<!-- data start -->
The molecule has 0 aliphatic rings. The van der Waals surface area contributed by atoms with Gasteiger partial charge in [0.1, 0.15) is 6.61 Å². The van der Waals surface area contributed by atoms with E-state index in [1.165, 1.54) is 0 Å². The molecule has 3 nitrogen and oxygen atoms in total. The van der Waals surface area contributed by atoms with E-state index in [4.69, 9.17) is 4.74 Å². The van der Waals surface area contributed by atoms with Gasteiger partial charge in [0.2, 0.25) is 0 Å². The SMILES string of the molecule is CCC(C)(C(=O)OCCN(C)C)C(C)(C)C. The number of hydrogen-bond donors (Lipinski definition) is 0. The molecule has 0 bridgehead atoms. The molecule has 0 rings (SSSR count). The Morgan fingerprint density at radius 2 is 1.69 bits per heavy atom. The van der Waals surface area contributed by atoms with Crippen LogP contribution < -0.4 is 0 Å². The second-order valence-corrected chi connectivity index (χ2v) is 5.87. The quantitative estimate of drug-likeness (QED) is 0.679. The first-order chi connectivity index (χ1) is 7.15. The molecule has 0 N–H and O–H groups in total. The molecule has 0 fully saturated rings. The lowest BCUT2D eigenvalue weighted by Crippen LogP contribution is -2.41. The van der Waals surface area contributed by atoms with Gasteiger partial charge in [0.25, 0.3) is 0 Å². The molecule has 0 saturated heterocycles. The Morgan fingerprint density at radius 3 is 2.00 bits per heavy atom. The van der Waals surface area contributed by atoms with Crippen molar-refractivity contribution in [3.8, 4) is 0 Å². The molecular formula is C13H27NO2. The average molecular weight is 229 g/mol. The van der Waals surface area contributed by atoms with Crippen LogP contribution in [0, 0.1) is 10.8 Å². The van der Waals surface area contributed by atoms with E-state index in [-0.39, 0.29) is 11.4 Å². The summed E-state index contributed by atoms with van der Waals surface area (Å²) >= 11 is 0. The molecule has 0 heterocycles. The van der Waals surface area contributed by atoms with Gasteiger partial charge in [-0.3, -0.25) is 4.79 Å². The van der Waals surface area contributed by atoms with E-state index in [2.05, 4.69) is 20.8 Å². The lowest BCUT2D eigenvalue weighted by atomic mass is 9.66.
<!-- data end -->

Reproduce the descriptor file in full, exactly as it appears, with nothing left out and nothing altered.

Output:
The molecule has 0 aliphatic rings. The van der Waals surface area contributed by atoms with Gasteiger partial charge in [0.1, 0.15) is 6.61 Å². The van der Waals surface area contributed by atoms with E-state index in [1.165, 1.54) is 0 Å². The molecule has 3 nitrogen and oxygen atoms in total. The van der Waals surface area contributed by atoms with E-state index in [4.69, 9.17) is 4.74 Å². The van der Waals surface area contributed by atoms with Gasteiger partial charge in [0.2, 0.25) is 0 Å². The SMILES string of the molecule is CCC(C)(C(=O)OCCN(C)C)C(C)(C)C. The number of hydrogen-bond donors (Lipinski definition) is 0. The molecule has 0 bridgehead atoms. The molecule has 0 rings (SSSR count). The Morgan fingerprint density at radius 2 is 1.69 bits per heavy atom. The van der Waals surface area contributed by atoms with Crippen LogP contribution < -0.4 is 0 Å². The second-order valence-corrected chi connectivity index (χ2v) is 5.87. The quantitative estimate of drug-likeness (QED) is 0.679. The first-order chi connectivity index (χ1) is 7.15. The molecule has 0 N–H and O–H groups in total. The molecule has 0 fully saturated rings. The lowest BCUT2D eigenvalue weighted by Crippen LogP contribution is -2.41. The van der Waals surface area contributed by atoms with Gasteiger partial charge in [0.25, 0.3) is 0 Å². The molecule has 0 saturated heterocycles. The Morgan fingerprint density at radius 3 is 2.00 bits per heavy atom. The van der Waals surface area contributed by atoms with Crippen molar-refractivity contribution in [3.8, 4) is 0 Å². The molecular formula is C13H27NO2. The average molecular weight is 229 g/mol. The van der Waals surface area contributed by atoms with Crippen LogP contribution in [0, 0.1) is 10.8 Å². The van der Waals surface area contributed by atoms with E-state index in [-0.39, 0.29) is 11.4 Å². The summed E-state index contributed by atoms with van der Waals surface area (Å²) >= 11 is 0. The molecule has 0 heterocycles. The van der Waals surface area contributed by atoms with Gasteiger partial charge in [-0.3, -0.25) is 4.79 Å². The van der Waals surface area contributed by atoms with E-state index in [2.05, 4.69) is 20.8 Å². The lowest BCUT2D eigenvalue weighted by atomic mass is 9.66.